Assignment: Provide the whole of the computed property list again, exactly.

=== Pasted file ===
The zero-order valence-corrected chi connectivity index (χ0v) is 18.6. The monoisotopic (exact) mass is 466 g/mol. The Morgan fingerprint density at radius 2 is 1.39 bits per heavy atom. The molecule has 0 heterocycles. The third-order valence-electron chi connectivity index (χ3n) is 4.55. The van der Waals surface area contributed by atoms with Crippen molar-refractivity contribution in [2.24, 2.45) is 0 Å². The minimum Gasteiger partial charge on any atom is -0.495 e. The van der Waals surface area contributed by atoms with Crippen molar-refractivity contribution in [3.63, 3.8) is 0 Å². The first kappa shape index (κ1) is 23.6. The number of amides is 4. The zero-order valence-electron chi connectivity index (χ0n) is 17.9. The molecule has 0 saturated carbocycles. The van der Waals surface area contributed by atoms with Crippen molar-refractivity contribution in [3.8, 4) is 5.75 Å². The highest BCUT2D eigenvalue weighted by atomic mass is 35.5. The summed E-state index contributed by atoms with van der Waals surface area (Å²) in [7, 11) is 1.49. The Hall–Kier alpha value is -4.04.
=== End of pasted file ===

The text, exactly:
The zero-order valence-corrected chi connectivity index (χ0v) is 18.6. The monoisotopic (exact) mass is 466 g/mol. The Morgan fingerprint density at radius 2 is 1.39 bits per heavy atom. The molecule has 0 heterocycles. The third-order valence-electron chi connectivity index (χ3n) is 4.55. The van der Waals surface area contributed by atoms with Crippen molar-refractivity contribution in [2.24, 2.45) is 0 Å². The minimum Gasteiger partial charge on any atom is -0.495 e. The van der Waals surface area contributed by atoms with Crippen molar-refractivity contribution in [3.63, 3.8) is 0 Å². The first kappa shape index (κ1) is 23.6. The number of amides is 4. The zero-order valence-electron chi connectivity index (χ0n) is 17.9. The molecule has 0 saturated carbocycles. The van der Waals surface area contributed by atoms with Crippen molar-refractivity contribution in [3.8, 4) is 5.75 Å². The highest BCUT2D eigenvalue weighted by atomic mass is 35.5. The summed E-state index contributed by atoms with van der Waals surface area (Å²) in [7, 11) is 1.49. The Hall–Kier alpha value is -4.04.